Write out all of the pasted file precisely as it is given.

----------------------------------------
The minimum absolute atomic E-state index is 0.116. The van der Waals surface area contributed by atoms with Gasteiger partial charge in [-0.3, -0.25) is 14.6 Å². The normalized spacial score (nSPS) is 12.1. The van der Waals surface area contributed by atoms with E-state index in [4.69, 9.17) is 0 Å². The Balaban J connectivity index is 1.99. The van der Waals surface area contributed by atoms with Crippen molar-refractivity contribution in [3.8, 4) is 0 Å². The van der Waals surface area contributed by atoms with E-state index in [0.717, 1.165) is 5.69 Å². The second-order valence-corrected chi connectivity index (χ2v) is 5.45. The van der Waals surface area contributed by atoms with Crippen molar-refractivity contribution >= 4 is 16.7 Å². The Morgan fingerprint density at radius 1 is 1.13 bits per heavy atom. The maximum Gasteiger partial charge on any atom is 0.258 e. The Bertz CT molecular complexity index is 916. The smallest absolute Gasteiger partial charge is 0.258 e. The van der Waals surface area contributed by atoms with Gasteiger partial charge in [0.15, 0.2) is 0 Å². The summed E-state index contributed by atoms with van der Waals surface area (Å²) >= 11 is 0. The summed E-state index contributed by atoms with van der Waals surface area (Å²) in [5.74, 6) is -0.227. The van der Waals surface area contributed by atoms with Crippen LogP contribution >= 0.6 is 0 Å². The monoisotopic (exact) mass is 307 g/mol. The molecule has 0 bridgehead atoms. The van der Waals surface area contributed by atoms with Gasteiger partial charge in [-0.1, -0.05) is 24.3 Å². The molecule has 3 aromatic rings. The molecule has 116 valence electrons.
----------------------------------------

The minimum absolute atomic E-state index is 0.116. The van der Waals surface area contributed by atoms with Gasteiger partial charge in [-0.3, -0.25) is 14.6 Å². The normalized spacial score (nSPS) is 12.1. The van der Waals surface area contributed by atoms with E-state index in [4.69, 9.17) is 0 Å². The Balaban J connectivity index is 1.99. The van der Waals surface area contributed by atoms with Crippen molar-refractivity contribution in [3.8, 4) is 0 Å². The van der Waals surface area contributed by atoms with E-state index in [0.717, 1.165) is 5.69 Å². The second-order valence-corrected chi connectivity index (χ2v) is 5.45. The van der Waals surface area contributed by atoms with Crippen molar-refractivity contribution >= 4 is 16.7 Å². The Morgan fingerprint density at radius 1 is 1.13 bits per heavy atom. The maximum Gasteiger partial charge on any atom is 0.258 e. The Bertz CT molecular complexity index is 916. The smallest absolute Gasteiger partial charge is 0.258 e. The van der Waals surface area contributed by atoms with Gasteiger partial charge in [0.15, 0.2) is 0 Å². The summed E-state index contributed by atoms with van der Waals surface area (Å²) >= 11 is 0. The summed E-state index contributed by atoms with van der Waals surface area (Å²) in [5.74, 6) is -0.227. The van der Waals surface area contributed by atoms with Crippen LogP contribution >= 0.6 is 0 Å². The monoisotopic (exact) mass is 307 g/mol. The molecule has 0 bridgehead atoms. The van der Waals surface area contributed by atoms with Gasteiger partial charge in [-0.1, -0.05) is 24.3 Å². The molecule has 3 aromatic rings. The molecule has 116 valence electrons.